## Bézier Curves

The Bézier curve is a popular way to draw curves in graphic editors such as GIMP and Inkscape. A curve of degree n is defined using n+1 points, where the first and last are the start and end points of the curve, respectively, and the rest are control points.
For example:

The curve in the image above is a cubic Bézier curve. It has start and end points (filled with blue) and two control points (with no fill).
Each control point is attached by a straight line to a start or an end point, for a reason:

• The control points allows the user to control the curve intuitively.
• The straight line between the start(or end) point and its control point is tangent to the curve at the start(or end) point.

## The Definition

A Bézier curve is defined as the collection of points that are the result of the function
B(t) for every t in [0,1].
A linear Bézier is simply a straight line between to points P0 and P1. The function is:
(1 – t)BP0 + tBP1

For n>1, Be P0, P1 … Pn the list of the curve’s points. Then the curve’s function is defined as
BP0P1…Pn(t) = (t – 1)BP0P1…Pn-1(t) + tBP1P2…Pn(t)

Or, in its explicit form:

(Not a very precise definition because 00 is not a number, so use the value 1 instead.)

This equation can be proved easily using the Pascal triangle.
From the explicit definition, you can see that the translation is done by adding the same coordinates to which of the curves start, end and control points.
because:
Rotations and translations are done by a transform matrix. So, if T is a transform matrix:
TBP1,P2,…Pn = BTP1,TP2,…TPn

Now, in a Bézier curve, BP0P1…Pn(t), The line P0 – P1 is tangent to the curve at point P0, and Pn – Pn-1 is tangent to the curve at point Pn

To prove this we’ll have to show that the derivative of a Bézier curve of degree n at the start and end points is a non-zero scalar multiplied by the difference between P1 and P0, and between Pn and Pn-1.
That scalar is `n`.

For n=1;
BP0,P1 = (1 – t)P0 + tP1
Let’s derive:
B’P0,P1 = -P0 + P1

Good!

Let’s assume it’s correct for n, and prove for n+1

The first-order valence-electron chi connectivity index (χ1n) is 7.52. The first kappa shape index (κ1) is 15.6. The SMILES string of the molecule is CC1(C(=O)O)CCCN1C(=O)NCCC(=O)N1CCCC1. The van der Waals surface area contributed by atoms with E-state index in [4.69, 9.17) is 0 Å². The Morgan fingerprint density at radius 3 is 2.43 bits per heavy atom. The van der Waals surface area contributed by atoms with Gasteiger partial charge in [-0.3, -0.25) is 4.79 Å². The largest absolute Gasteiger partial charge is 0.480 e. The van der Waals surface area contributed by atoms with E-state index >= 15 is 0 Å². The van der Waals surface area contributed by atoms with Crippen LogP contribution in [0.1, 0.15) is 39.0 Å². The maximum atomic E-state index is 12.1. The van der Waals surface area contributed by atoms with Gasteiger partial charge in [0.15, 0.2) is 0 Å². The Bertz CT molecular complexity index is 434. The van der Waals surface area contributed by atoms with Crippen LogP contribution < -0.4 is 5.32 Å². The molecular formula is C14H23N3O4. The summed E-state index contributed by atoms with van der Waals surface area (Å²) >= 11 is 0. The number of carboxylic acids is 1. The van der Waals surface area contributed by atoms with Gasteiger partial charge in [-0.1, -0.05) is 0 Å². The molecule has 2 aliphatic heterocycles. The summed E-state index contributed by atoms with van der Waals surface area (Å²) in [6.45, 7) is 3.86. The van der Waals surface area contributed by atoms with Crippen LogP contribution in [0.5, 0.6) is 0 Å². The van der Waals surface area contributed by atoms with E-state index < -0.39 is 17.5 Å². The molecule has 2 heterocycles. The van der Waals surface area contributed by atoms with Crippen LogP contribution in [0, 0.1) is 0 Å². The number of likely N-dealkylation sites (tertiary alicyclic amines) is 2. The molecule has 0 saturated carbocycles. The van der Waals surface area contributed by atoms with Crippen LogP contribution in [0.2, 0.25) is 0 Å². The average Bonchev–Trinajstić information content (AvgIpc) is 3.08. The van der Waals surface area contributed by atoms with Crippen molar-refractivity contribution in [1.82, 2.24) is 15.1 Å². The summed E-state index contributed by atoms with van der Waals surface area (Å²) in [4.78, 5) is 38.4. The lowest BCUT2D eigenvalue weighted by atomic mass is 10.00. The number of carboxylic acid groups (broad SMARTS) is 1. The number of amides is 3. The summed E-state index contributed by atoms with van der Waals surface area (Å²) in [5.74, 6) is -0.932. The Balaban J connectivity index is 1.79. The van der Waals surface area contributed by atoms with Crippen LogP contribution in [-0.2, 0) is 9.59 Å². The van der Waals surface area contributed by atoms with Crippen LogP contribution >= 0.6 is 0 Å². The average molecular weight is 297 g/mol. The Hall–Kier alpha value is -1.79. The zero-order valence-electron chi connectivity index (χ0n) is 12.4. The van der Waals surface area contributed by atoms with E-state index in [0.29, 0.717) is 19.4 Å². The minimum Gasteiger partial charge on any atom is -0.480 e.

BP0,P1…,Pn+1(t) = (1 – t)BP0,P1…,Pn(t) + tBP1,P2…,Pn+1(t)
Let’s derive:
B’P0,P1…,Pn+1(t) = -BP0,P1…,Pn(t) + (1-t)B’P0,P1…,Pn(t) + BP1,P2…,Pn+1(t) + tB’P1,P2…,Pn+1(t)

Now, to get the tangent to the curve at p0, let;s assign t=0:
B’P0,P1…,Pn+1(0) = -BP0,P1…,Pn(0) + B’P0,P1…,Pn(0) + BP1,P2…,Pn+1(0) =
= – P0 + n(P1 – P0) + P1 = (n+1)(P1 – P0)

Good!
Now, to get the tangent to the curve at p0, let;s assign t=1:
B’P0,P1…,Pn+1(1) = -BP0,P1…,Pn(1) + BP1,P2…,Pn+1(1) + B’P1,P2…,Pn+1(1) =
= – Pn + Pn+1 + n(Pn+1 – Pn) + P1 = (n+1)(Pn+1 – Pn)

QED

SVG supports Bézier curves of up to the third degree. A path consisting of such curves are good approximations of shapes provided that you have enough points.

## Tower Of Hanoi Without Recursion

If you’ve taken courses in computer sciences, you probably know the Tower Of Hanoi algorithm. The task is to move a tower of discs from the source rod the the destination using an auxiliary rod. Each disc should be placed on a bigger one all the time.
The solution is to move all discs on top of the biggest one to the auxiliary rod, then move the biggest disc to the destination rod and then move all the rest to the destination (according to the rules of course, and one disc at a time).

## The Recursive (and Naive) Solution

The function that moves `n` discs from `src` to `dst` using `aux` looks like:

```function moveDiscs(n, src, dst, aux){
if (n > 1)
moveDiscs(n-1, src, aux, dst);
print("Move from " + src + " to " + dst);
if (n>1)
moveDiscs(n-1, aux, dst, src);
}
```

We’ll use that function later to prove that the non-recursive algorithm does the same.

## The Iterative Solution

A naive iterative solution is to use a binary search and find for each move of a disc, the parameters passed to `moveDiscs` when `n=1`. This is crazy! We don’t want time complexity `o(n)` just to move the first disc.
Let’s look at a better solution:
Repeat the 3 steps in table 1 until all discs are moved, depending on the value of `n`:

Table 1:

Note: perform no more step after all discs have been moved to the destination.

### Proof

For `n` = 1, just move a disc from `src` to `dst`
For `n` = 2, take a look at the recursive function.
For `n` ≥ 3:
The total number of moves is 2n – 1
Let’s assume our algorithm works for any natural number `n` and prove for `n`+1:

#### Steps 1 thru 2n – 1

Let’s look at the first call to `moveDiscs` inside itself:

```moveDiscs(n-1, src, aux, dst); // Remember that we prove for `n+1`, so `n-1` in the function actually means `n`
```

Let’s look how it is performed:
Per our assumption, the sequence for steps 1 thru 2n – 1 is

Because if `n` is odd, `n+1` is even and vice versa, we get that the first steps are performed correctly by the iterative algorithm

#### Step 2n

This is when we move a disc from `src` to `dst`
If `n` is even, 2n≡1 mod 3, thus it matches step 1 in Table 1 for odd `n+1`.
If `n` is odd, 2n≡2 mod 3, thus it matches step 2 in Table 1 for even `n+1`.
Thus, our iterative algorithm is still correct.

#### Steps 2n + 1 Thru 2n+1 – 1

Those steps are performed by the second call to `moveDiscs` inside itself:

```moveDiscs(n-1, aux, dst, src); // Remember that we prove for `n+1`, so `n-1` in the function actually means `n`
```

In this table we see the steps that follow step 2n.
Thus, the algorithm works correctly for the last part, and thus our whole algorithm is correct.

You can now watch a working Hanoi animation here.